Green Hills Literary Lantern

 

 

 

Now That Was Stupid

 

 

Was he going too slow? Driving like grandma?

The car behind him passed him on the right and got in front of him just in time to brake for the stop sign.

Ok. You’re ahead of me. By a whopping twenty five feet. Satisfied?

The intersection was clear. The large SUV waited. For what? It was in a hurry before. No other cars at the four-way stop. Go ahead. Move.

George waited. Waited. When he was about to tap his horn the car ahead of him made a left turn. He saw the driver, a small woman in the huge auto, tap the screen of her phone as she drove. He honked his horn. She did not bother to look up. George continued his drive through the sundrenched streets lined with modern homes, all boringly similar with their vibrantly green, weed-free lawns, and their parked, gleaming cars. He lived in Arcadia Acres, a subdivision of once splendid houses that now looked boringly similar. It had been his wife’s idea to move there. He would have preferred a farm house. Alexis Drive. House builders named residential streets after their daughters. He had been told this. A twelve-year old girl gets immortality on a street sign. If he could build a subdivision he would do it differently. Name a street Bullshit Boulevard. Asshole Avenue. Creep Court. He could see it. You’re at the furniture store arranging for the delivery of a mattress and box springs. And sir, what’s the address? Thirty one oh six Asshole Avenue. Come again? Thirty one oh six Asshole Avenue. And the salesman thinking: Yeah, that sounds right. A jerk like you would live on Asshole Avenue.

Slut Street.

Were there any sluts in Arcadia Acres? Probably one or two. Or some bored forty-year old housewife who wanted to be one. Step forward men. Lay me down. Men? Men? Anyone?

George smiled at that as he pulled into the driveway and parked his pickup truck. He grabbed his coffee cup out of the center console. Time to go to the den and read the news on the computer before the coffee got lukewarm. His routine.

Retirement sucked.

He recalled his silver-haired, shuffling father telling him if this is retirement you can have it. Back then George thought it was funny. Dad had died at seventy-five. Completely demented. Would he die at that age too? Mmmm. Six years to go. Seventy two months. There, that sounded better. Bigger number than six.

George glanced at the answering machine. No blinking red light. Good. Sometimes Julia called from work to give instructions on what to make for lunch. Like he couldn’t figure out how to make a meal himself? She could be so controlling. And he had endured years of it 

He sat down in front of the hypnotic, time-consuming monitor. First up a shot of a movie star and his wife. DALE AND ABBY ARE THEY HEADED FOR DIVORCE?

Who cared? Is this news?

Mr. Movie Star wore a tight shirt. The man certainly had pecs and shoulders. George had vowed to pump iron and go on runs when he retired. The barbell and the dumb bells were on the floor in a corner of the garage. In a year he had gone on maybe twenty walks. Half a dozen short runs.

He would have worked out more but Julia’s car had that trouble and he had those bouts of sinus headaches that just wacked him out. And it had taken two months to remodel the basement. But those were excuses.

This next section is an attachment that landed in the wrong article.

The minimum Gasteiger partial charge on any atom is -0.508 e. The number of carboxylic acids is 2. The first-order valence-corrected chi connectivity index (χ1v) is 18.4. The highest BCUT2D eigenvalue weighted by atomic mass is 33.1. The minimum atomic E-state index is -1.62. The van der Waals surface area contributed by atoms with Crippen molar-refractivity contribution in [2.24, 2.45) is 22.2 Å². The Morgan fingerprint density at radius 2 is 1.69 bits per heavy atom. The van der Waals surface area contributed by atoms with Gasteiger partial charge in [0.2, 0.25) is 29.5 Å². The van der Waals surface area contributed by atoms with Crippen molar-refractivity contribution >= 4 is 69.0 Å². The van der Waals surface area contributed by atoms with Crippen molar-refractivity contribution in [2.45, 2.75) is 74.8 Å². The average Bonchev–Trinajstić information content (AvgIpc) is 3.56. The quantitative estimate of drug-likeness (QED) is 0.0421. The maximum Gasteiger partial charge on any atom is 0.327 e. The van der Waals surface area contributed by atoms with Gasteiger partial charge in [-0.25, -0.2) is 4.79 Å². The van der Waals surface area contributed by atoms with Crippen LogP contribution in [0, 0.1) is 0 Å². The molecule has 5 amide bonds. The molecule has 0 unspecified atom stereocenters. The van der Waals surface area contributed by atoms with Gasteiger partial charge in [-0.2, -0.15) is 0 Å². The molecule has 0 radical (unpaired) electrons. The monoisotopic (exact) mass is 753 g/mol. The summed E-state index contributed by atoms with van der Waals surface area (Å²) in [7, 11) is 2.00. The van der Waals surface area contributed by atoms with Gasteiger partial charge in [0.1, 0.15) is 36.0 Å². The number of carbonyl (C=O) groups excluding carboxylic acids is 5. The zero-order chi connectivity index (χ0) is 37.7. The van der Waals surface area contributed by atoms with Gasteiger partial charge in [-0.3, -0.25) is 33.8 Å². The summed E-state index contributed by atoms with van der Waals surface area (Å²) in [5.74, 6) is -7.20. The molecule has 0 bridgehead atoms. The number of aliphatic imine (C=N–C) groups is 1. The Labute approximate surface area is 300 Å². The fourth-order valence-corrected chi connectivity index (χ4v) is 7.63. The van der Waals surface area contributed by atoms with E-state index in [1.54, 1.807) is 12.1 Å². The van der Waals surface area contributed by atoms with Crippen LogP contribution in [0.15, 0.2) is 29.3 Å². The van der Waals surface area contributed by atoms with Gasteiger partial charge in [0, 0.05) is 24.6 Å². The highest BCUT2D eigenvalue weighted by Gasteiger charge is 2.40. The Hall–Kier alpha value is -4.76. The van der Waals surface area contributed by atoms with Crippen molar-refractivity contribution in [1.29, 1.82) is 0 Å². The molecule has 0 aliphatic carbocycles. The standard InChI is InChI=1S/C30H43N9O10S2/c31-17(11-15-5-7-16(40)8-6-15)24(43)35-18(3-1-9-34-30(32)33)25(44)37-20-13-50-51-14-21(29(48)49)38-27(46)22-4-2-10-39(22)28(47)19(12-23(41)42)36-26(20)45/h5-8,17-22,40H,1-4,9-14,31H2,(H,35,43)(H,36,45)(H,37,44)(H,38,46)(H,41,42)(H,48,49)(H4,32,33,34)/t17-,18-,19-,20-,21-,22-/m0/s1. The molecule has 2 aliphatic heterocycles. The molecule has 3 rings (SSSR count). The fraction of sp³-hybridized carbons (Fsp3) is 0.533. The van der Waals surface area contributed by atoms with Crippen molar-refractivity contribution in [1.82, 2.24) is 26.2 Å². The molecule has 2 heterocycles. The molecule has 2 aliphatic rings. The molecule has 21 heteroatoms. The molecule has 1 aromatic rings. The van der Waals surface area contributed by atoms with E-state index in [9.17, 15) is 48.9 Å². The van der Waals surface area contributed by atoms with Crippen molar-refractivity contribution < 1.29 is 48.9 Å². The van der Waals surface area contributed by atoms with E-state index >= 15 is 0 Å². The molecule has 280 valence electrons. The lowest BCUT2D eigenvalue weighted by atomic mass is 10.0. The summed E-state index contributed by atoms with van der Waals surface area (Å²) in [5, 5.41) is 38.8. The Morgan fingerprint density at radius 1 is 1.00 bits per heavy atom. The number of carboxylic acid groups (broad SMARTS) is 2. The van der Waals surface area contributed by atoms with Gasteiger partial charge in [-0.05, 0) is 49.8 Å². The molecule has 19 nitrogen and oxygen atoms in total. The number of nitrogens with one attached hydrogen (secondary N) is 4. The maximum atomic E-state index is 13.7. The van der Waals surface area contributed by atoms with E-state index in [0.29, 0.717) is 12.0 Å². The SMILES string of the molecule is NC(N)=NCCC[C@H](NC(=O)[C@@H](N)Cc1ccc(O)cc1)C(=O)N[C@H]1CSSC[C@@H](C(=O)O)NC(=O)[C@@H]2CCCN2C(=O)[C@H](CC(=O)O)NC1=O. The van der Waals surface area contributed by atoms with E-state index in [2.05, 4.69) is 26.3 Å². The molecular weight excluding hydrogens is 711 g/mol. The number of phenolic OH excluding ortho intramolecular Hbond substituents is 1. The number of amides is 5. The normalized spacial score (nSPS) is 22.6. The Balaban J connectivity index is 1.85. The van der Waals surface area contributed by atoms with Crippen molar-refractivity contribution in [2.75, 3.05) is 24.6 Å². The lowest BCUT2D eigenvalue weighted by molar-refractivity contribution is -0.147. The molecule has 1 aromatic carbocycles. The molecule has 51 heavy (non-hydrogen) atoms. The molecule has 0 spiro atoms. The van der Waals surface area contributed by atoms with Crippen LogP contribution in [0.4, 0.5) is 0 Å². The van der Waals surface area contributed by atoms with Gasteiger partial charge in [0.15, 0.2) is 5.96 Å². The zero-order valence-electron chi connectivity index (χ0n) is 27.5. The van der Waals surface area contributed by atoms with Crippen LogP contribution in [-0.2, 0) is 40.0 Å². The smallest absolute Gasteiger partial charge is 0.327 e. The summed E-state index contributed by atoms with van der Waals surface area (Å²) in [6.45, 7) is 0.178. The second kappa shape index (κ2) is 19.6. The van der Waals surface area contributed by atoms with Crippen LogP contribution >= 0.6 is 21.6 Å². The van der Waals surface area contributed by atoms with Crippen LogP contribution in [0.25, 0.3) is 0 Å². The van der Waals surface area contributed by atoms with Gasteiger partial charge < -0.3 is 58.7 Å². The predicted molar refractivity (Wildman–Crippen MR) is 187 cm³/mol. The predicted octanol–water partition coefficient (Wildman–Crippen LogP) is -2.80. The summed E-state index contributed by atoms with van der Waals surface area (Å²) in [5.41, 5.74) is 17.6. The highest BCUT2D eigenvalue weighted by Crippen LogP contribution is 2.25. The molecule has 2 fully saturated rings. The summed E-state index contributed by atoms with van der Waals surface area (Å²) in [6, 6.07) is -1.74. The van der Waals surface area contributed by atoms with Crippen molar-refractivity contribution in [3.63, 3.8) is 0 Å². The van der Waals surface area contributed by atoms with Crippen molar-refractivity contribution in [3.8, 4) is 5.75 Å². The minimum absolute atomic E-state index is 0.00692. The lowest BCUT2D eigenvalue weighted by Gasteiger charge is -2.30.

Life was full of buts. He didn’t want to become a weak, flabby old guy. He did not want to look like the shufflers he saw at the mall. But (that word again) he was becoming exactly that. He was slowly turning lazy. Lazy.

At work. When he had a job, a career. He hadn’t been lazy then. He was one of the hardest workers. And everybody knew it. Steve was another hard worker. That guy worked like a mule. Everybody else, not so much. Steve was dead now. His obituary was in the paper three months ago.  

George frowned. He would go for a walk after he finished the coffee. Two miles. Which would be to Fox Lane and back.  

He looked more closely at the image of the movie star’s wife. Her face tried to hide the dissatisfaction she felt. The beautiful, perfect face smiled. Yet, the smile did not totally convince. Her body was so thin. The taut skin revealed the jawbone, cheekbones. Clavicles.

Julia put on weight every year. Just as she was supposed to. According to Mother Nature. Screw Mother Nature.

George scrolled down. Majority of adult Americans cannot name both senators of their state. Flooding in Arizona. Bear mauls tourist in Yellowstone. Go, bear!

Best states to retire in. Like he could afford to move. And if he did move to North Carolina, then what? The wrinkles in his face would disappear? Bullshit 

He frowned and went on Facebook. More of the same. Aunt Clara posting cute pictures of Fidel, her cat. What she thought was cute. God.

He checked the local weather forecast. Current temperature sixty six. High for the day low nineties. If he was going to walk he should do it in the a.m.

George swallowed the last sip of his coffee, powered down the computer, and stood up. Did he need to take a piss? No. Good. He pissed too much anyway.

Seven houses to the corner, turn right on Nancy Drive, walk on. Only one barking dog. Walk on.

Walk on. Past house after house. He did not know any of these people. Not a one. Back when he was growing up he knew all of his neighbors. Sammy Cundiff, the Woodridges, Buddy Marlin, and the crazy lady who lived alone and had a dozen cats---what was her name? What was it? She had died when he was a senior in high school.

Orchard Drive. Why didn’t they call it Ordinary Street? Where was the orchard? There was no orchard. Just a fishing boat on a trailer in the driveway he had just passed.